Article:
A new primary health care strategy is designed to improve access and reduce costs to patients.
The Government now sets national health goals and targets to guide local health planning.
These changes are certainly improvements, but the under-funding of the health service continues and the legacy of commercialisation and business management of hospitals remains a barrier to getting the sort of health service we as citizens and health unions want.
Nursing services, for example, are run down, and so are nurses. Heavy workloads and relatively low pay have made nursing a less and less attractive job.
The New Zealand Nurses Organisation has launched campaigns for pay increases and workload reductions.
Without adequate resources, no structure will meet the health service needs of a community. We might have won the battle to restore democratic control to the health service, but we are yet to win the funding needed to support it.
The neo-liberal agenda dictated that the state take less and provide less.
This meant reducing both taxation and public spending.
We in New Zealand are familiar with comments like those made by the IMF about Norway in March 2002, where you were told:
«(…) to increase the efficiency of public spending through better pricing, management and incentives structures» and concern was expressed at «Norway’s high level of public spending and the high share of its labor force employed in the public sector, and encouraged – to reduce bureaucracy and increase the use of private participation in the provision of public services.»
New Zealand, on the other hand, was congratulated by the IMF for our disastrous reforms.
I grew up in a country that was one of the most equal on earth.
After two decades of new right economic and social reform New Zealand is now a deeply unequal society where the conditions for good health have worsened.
The eighties and nineties saw a massive transfer of wealth upwards. From 1984 to 1998 the incomes of the top 10 per cent of households rose by 43 per cent, while the incomes of the bottom 50 per cent fell by 14 per cent.
In New Zealand now one in three children live in households with incomes below the poverty line. This compares to Norway’s reported rate of child poverty of between three and eight per cent.
Class divisions are increasingly ethnic divisions also. Maori life expectancy, which had improved to seven years less than European New Zealanders by 1980, is now ten years less than European New Zealanders. The blow out in unemployment hit Maori at three times the rate of Pakeha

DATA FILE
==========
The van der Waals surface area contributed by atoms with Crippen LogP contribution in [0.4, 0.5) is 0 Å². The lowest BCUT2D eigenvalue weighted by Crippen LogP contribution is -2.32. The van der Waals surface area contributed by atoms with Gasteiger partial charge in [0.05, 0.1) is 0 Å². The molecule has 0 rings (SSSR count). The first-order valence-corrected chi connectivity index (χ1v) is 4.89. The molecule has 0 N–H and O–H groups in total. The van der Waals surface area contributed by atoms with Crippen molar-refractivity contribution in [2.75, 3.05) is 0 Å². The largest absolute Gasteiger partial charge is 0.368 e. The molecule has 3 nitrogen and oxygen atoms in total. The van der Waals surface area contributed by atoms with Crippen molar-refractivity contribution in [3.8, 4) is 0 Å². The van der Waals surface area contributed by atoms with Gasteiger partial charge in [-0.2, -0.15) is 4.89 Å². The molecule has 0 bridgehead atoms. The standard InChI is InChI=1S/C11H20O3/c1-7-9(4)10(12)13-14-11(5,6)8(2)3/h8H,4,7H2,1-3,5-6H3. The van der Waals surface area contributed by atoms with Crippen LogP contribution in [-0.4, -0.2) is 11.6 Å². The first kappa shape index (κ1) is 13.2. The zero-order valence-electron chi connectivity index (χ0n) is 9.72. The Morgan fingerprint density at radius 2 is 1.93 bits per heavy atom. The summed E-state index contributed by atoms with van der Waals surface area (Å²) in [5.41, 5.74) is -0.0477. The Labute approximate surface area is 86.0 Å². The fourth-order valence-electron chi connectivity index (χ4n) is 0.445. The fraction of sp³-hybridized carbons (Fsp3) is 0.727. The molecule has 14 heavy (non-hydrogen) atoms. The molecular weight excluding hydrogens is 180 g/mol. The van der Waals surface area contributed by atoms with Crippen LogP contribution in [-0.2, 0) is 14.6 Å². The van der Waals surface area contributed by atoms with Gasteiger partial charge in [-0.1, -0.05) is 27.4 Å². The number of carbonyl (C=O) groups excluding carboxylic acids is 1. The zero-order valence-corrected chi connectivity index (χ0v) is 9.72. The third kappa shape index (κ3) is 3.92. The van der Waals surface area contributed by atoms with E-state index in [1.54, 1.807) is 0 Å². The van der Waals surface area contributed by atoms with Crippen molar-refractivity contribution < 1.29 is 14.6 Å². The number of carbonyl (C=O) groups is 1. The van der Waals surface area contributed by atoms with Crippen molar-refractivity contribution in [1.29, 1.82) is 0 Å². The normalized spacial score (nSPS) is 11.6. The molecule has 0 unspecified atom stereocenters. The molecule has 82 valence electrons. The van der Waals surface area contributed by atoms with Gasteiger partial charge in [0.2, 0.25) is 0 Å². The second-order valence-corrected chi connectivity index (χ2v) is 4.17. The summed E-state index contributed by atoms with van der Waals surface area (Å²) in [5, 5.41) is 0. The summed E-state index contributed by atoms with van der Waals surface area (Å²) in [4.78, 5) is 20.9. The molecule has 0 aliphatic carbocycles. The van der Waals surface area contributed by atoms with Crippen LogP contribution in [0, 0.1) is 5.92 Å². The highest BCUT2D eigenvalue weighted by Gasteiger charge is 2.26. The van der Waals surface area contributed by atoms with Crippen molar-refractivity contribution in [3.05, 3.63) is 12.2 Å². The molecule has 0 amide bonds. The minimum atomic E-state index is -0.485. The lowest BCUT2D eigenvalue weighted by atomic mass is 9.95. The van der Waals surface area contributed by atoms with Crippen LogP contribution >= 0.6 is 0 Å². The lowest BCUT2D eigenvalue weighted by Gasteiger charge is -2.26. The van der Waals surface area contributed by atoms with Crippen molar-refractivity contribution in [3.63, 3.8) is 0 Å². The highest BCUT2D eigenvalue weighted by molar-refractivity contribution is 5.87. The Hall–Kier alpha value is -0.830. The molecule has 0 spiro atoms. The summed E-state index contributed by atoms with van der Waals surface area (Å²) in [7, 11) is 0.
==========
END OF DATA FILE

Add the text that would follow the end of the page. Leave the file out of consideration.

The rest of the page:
There are now «high rates of serious health problems [including] high infant mortality; (…) low immunisation rates and epidemics of infectious diseases (…). All of these diseases and conditions occur more commonly in poor neighbourhoods.»
The new right reforms were also an economic failure. Comparisons with Australia, which do not follow this extreme course, tell us that more conventional policies would have resulted in a national income ten per cent higher than it is now. This would have allowed a doubling of social expenditure.
So as well as undermining the health services themselves, new right economic, social and public sector reforms have impacted on the health of New Zealanders by creating the conditions for poor health – a widening gap between rich and poor, crowded and expensive housing, benefit cuts and unequal access to education and educational resources.
Casualisation of work on the one hand, and the long hours culture on the other, have reduced time for family life and recreation.
Of course, the corporate hunger for a share of public services does not recognise national borders. The extended GATS agreement currently under negotiation in the WTO will make commercialised and partly privatised services even more vulnerable to further competition, and will make it much more difficult for future governments to roll back commercialisation of public services.
For example, under GATS New Zealand could not cut funding to private aged care hospitals in favour of public hospitals.
The solutions to health service efficiency and effectiveness must be found, but they will not be found in the reports of the International Monetary Fund or in textbooks on accounting.
They lie within communities and within the health workforce itself.
No one gets more upset when precious public resources are wasted than those who know what more they could do with those resources in a well-organised health service.
New Zealand’s experience shows that it is much easier to dis-organise a public health service than to re-organise it.
I want to finish by endorsing your fightback with the words of history’s most famous nurse, Florence Nightingale:
«Were there none who were discontented with what they have, the world would never reach anything better.»
Kia ora koutou katoa, Kia kaha
Thank you and be strong